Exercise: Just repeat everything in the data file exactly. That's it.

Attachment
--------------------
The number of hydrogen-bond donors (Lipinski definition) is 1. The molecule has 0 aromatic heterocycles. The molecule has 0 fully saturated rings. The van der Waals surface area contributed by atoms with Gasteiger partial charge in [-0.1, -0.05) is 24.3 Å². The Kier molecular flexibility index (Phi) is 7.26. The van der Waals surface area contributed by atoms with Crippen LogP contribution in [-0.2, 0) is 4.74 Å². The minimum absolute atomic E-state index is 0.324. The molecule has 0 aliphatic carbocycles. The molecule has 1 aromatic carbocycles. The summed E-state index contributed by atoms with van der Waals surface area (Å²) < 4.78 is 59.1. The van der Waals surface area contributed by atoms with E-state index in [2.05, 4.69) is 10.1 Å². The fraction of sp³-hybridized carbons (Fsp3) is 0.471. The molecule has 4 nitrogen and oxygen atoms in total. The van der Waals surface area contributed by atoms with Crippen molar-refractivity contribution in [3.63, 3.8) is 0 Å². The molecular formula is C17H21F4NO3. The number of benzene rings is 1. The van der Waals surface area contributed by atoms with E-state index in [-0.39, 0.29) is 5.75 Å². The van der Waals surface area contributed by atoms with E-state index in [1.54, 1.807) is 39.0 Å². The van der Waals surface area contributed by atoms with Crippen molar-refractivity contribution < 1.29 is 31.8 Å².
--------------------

The number of hydrogen-bond donors (Lipinski definition) is 1. The molecule has 0 aromatic heterocycles. The molecule has 0 fully saturated rings. The van der Waals surface area contributed by atoms with Gasteiger partial charge in [-0.1, -0.05) is 24.3 Å². The Kier molecular flexibility index (Phi) is 7.26. The van der Waals surface area contributed by atoms with Crippen LogP contribution in [-0.2, 0) is 4.74 Å². The minimum absolute atomic E-state index is 0.324. The molecule has 0 aliphatic carbocycles. The molecule has 1 aromatic carbocycles. The summed E-state index contributed by atoms with van der Waals surface area (Å²) < 4.78 is 59.1. The van der Waals surface area contributed by atoms with E-state index in [2.05, 4.69) is 10.1 Å². The fraction of sp³-hybridized carbons (Fsp3) is 0.471. The molecule has 4 nitrogen and oxygen atoms in total. The van der Waals surface area contributed by atoms with Crippen molar-refractivity contribution in [3.63, 3.8) is 0 Å². The molecular formula is C17H21F4NO3. The number of benzene rings is 1. The van der Waals surface area contributed by atoms with E-state index in [-0.39, 0.29) is 5.75 Å². The van der Waals surface area contributed by atoms with E-state index in [1.54, 1.807) is 39.0 Å². The van der Waals surface area contributed by atoms with Crippen molar-refractivity contribution < 1.29 is 31.8 Å².